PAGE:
Keynote talk



Low-cost MEMS for Applications in Medical Technology

Professor Göran Stemme
Microsystems Technology Lab
Royal Institute of Technology (KTH)
Stockholm, Sweden

Date: 04.07.2008
Time: 14:15
Location: Building 101 - lecture hall
The talk will give an in-depth description of two recent projects at the Royal Institute of Technology (KTH) which utilize MEMS and microsystem technology for realization of components intended for specific applications in medical technology and diagnostic instrumentation.

By novel use of the DRIE fabrication technology we have developed side-opened out-of-plane silicon microneedles intended for use in transdermal drug delivery applications. The side opening reduces clogging probability during penetration into the skin and increases the up-take area of the liquid in the tissue. These microneedles offer about 200µm deep and pain-free skin penetration. We have been able to combine the microneedle chip with an electrically and heat controlled liquid actuator device where expandable microspheres are used to push doses of drug liquids into the skin. The entire unit is made of low cost materials in the form of a square one cm-sized patch. The patch was successfully tested in vivo by insulin administration to diabetic rats. Additionally, insertion and liquid injection was verified on human skin. The study shows the feasibility of a patch-like system with on-board liquid storage and dispensing capability. The proposed device represents a first step towards painless and convenient administration of macromolecular drugs such as insulin or vaccines.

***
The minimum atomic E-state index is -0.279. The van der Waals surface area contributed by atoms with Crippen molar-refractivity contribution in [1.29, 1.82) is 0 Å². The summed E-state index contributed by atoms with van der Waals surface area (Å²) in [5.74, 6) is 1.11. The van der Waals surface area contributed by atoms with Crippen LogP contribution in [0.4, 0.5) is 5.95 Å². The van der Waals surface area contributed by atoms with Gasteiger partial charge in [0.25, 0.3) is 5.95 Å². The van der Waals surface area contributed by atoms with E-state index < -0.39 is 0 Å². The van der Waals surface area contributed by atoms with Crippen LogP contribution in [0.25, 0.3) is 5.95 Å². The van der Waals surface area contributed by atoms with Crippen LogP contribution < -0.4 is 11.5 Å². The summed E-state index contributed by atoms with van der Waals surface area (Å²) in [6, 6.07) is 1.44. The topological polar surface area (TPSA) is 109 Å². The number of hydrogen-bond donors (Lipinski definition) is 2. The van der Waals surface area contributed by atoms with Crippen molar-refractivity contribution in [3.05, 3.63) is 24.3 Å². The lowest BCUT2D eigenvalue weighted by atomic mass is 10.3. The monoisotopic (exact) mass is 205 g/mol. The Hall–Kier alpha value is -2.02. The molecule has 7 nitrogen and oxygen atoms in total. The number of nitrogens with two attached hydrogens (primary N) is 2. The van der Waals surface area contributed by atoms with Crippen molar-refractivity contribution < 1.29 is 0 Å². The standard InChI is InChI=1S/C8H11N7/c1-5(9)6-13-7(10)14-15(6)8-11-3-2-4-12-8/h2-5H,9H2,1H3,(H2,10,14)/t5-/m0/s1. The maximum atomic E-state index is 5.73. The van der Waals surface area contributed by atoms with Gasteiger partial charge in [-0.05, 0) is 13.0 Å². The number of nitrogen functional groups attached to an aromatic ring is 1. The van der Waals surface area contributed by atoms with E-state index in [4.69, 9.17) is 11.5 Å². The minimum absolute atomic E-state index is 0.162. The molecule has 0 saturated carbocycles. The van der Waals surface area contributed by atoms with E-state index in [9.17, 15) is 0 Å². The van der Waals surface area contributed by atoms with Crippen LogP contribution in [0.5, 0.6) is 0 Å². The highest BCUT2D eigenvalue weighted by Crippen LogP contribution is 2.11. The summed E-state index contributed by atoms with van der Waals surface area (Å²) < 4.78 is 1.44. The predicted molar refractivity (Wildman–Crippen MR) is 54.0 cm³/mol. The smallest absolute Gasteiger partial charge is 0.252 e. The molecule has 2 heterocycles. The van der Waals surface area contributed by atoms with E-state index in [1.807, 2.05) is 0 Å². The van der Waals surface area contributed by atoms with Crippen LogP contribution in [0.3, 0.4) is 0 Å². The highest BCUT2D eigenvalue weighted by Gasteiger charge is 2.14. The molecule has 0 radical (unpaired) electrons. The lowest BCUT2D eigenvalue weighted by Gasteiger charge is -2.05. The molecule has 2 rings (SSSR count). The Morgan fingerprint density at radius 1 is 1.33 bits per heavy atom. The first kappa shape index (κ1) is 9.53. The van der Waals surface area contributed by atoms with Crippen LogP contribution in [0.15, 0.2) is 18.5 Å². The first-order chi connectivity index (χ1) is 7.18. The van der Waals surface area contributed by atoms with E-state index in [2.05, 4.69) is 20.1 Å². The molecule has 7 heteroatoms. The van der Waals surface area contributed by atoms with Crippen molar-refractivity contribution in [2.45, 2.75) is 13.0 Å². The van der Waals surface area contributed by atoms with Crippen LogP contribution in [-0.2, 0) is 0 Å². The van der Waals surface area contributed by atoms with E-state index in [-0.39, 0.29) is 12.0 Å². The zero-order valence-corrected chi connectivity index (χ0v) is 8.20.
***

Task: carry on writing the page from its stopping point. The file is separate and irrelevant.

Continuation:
Finally, the design, fabrication and evaluation of an integrated miniaturized Quartz Crystal Microbalance (QCM) based “electronic nose” microsystem for detection of narcotics is described. The work integrates a novel environment-to-chip sample interface with the sensor element. The choice of multifunctional materials and the geometric features of a four-component microsystem allow a functional integration of a QCM crystal, electrical contacts, fluidic contacts and a sample interface in a single system with minimal assembly effort, a potential for low-cost manufacturing, and a few orders of magnitude reduced in system size (12*12*4 mm3) and weight compared to commercially available instruments. The sensor chip was successfully used it for the detection of 200 ng of narcotics sample.


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